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dc.contributor.authorWise, RM
dc.contributor.authorFazey, I
dc.contributor.authorStafford Smith, MD
dc.contributor.authorPark, SE
dc.contributor.authorEakin, HC
dc.contributor.authorArcher Van Garderen, ERM
dc.contributor.authorCampbell, Bruce M.
dc.date.accessioned2014-09-09T20:16:29Z
dc.date.available2014-09-09T20:16:29Z
dc.date.issued2014-01-11
dc.identifier.citationWise RM, Fazey I, Stafford Smith MD, Park SE, Eakin HC, Archer Van Garderen ERM, Campbell B. 2014. Reconceptualising adaptation to climate change as part of pathways of change and response. Global Environmental Change.en_US
dc.identifier.issn0959-3780
dc.identifier.urihttp://hdl.handle.net/10568/42313
dc.description.abstractThe need to adapt to climate change is now widely recognised as evidence of its impacts on social and natural systems grows and greenhouse gas emissions continue unabated. Yet efforts to adapt to climate change, as reported in the literature over the last decade and in selected case studies, have not led to substantial rates of implementation of adaptation actions despite substantial investments in adaptation science. Moreover, implemented actions have been mostly incremental and focused on proximate causes; there are far fewer reports of more systemic or transformative actions. We found that the nature and effectiveness of responses was strongly influenced by framing. Recent decision-oriented approaches that aim to overcome this situation are framed within a “pathways” metaphor to emphasise the need for robust decision making within adaptive processes in the face of uncertainty and inter-temporal complexity. However, to date, such “adaptation pathways” approaches have mostly focused on contexts with clearly identified decision-makers and unambiguous goals; as a result, they generally assume prevailing governance regimes are conducive for adaptation and hence constrain responses to proximate causes of vulnerability. In this paper, we explore a broader conceptualisation of “adaptation pathways” that draws on ‘pathways thinking’ in the sustainable development domain to consider the implications of path dependency, interactions between adaptation plans, vested interests and global change, and situations where values, interests, or institutions constrain societal responses to change. This re-conceptualisation of adaptation pathways aims to inform decision makers about integrating incremental actions on proximate causes with the transformative aspects of societal change. Case studies illustrate what this might entail. The paper ends with a call for further exploration of theory, methods and procedures to operationalise this broader conceptualisation of adaptation.en_US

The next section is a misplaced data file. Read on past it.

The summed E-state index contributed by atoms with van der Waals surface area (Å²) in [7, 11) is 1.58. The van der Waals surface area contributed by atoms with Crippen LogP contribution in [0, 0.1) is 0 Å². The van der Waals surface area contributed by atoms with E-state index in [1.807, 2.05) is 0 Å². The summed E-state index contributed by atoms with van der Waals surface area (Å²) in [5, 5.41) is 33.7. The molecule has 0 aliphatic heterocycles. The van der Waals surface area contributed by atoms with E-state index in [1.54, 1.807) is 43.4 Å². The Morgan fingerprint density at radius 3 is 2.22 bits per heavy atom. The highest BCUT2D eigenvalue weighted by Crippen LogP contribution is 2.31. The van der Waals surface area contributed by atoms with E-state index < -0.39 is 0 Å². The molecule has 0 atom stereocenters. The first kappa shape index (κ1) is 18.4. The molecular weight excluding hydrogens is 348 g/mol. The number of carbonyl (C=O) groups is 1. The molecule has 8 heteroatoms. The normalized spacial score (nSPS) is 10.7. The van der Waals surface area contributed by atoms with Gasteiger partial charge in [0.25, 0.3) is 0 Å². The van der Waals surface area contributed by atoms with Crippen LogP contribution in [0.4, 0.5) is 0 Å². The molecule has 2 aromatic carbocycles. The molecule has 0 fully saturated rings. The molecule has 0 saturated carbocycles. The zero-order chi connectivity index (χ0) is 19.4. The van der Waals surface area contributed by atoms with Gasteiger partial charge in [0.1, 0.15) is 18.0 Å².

dc.language.isoenen_US
dc.sourceGlobal Environmental Changeen_US
dc.subjectCAMBIO CLIMÁTICOen_US
dc.subjectADAPTATIONen_US
dc.subjectCLIMATIC CHANGEen_US
dc.subjectADAPTACIÓNen_US
dc.titleReconceptualising adaptation to climate change as part of pathways of change and responseen_US
dc.typeJournal Articleen_US
cg.subject.ciatCLIMATE CHANGE ADAPTATIONen_US
cg.identifier.statusUnrestricted Accessen_US
cg.targetaudienceSCIENTISTSen_US
cg.identifier.doihttps://dx.doi.org/10.1016/j.gloenvcha.2013.12.002en_US
cg.isijournalISI Journalen_US
cg.creator.idBruce M Campbell: 0000-0002-0123-4859


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